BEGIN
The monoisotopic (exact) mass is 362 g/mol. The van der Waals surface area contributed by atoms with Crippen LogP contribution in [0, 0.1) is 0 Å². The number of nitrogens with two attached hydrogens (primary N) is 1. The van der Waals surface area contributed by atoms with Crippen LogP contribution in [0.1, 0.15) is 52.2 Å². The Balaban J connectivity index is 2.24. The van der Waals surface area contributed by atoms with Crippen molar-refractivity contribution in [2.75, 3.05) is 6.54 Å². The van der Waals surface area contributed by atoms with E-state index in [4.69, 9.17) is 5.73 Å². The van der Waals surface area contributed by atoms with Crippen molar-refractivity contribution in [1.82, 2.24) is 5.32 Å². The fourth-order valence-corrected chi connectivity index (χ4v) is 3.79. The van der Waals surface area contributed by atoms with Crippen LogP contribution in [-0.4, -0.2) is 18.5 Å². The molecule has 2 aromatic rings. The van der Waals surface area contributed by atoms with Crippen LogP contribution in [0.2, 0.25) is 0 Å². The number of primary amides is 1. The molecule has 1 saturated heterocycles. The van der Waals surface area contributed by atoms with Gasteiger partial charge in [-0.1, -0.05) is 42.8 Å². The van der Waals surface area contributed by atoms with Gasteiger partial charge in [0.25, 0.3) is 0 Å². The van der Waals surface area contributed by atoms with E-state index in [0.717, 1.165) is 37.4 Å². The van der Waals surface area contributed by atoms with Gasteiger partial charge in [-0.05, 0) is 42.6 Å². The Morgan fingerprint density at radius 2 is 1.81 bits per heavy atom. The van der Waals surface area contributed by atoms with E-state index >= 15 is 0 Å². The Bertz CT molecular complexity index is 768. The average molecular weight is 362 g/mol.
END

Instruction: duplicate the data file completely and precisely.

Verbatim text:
The monoisotopic (exact) mass is 362 g/mol. The van der Waals surface area contributed by atoms with Crippen LogP contribution in [0, 0.1) is 0 Å². The number of nitrogens with two attached hydrogens (primary N) is 1. The van der Waals surface area contributed by atoms with Crippen LogP contribution in [0.1, 0.15) is 52.2 Å². The Balaban J connectivity index is 2.24. The van der Waals surface area contributed by atoms with Crippen molar-refractivity contribution in [2.75, 3.05) is 6.54 Å². The van der Waals surface area contributed by atoms with E-state index in [4.69, 9.17) is 5.73 Å². The van der Waals surface area contributed by atoms with Crippen molar-refractivity contribution in [1.82, 2.24) is 5.32 Å². The fourth-order valence-corrected chi connectivity index (χ4v) is 3.79. The van der Waals surface area contributed by atoms with Crippen LogP contribution in [-0.4, -0.2) is 18.5 Å². The molecule has 2 aromatic rings. The van der Waals surface area contributed by atoms with Crippen LogP contribution in [0.2, 0.25) is 0 Å². The number of primary amides is 1. The molecule has 1 saturated heterocycles. The van der Waals surface area contributed by atoms with Gasteiger partial charge in [-0.1, -0.05) is 42.8 Å². The van der Waals surface area contributed by atoms with Gasteiger partial charge in [0.25, 0.3) is 0 Å². The van der Waals surface area contributed by atoms with E-state index in [0.717, 1.165) is 37.4 Å². The van der Waals surface area contributed by atoms with Gasteiger partial charge in [-0.05, 0) is 42.6 Å². The Morgan fingerprint density at radius 2 is 1.81 bits per heavy atom. The van der Waals surface area contributed by atoms with E-state index >= 15 is 0 Å². The Bertz CT molecular complexity index is 768. The average molecular weight is 362 g/mol.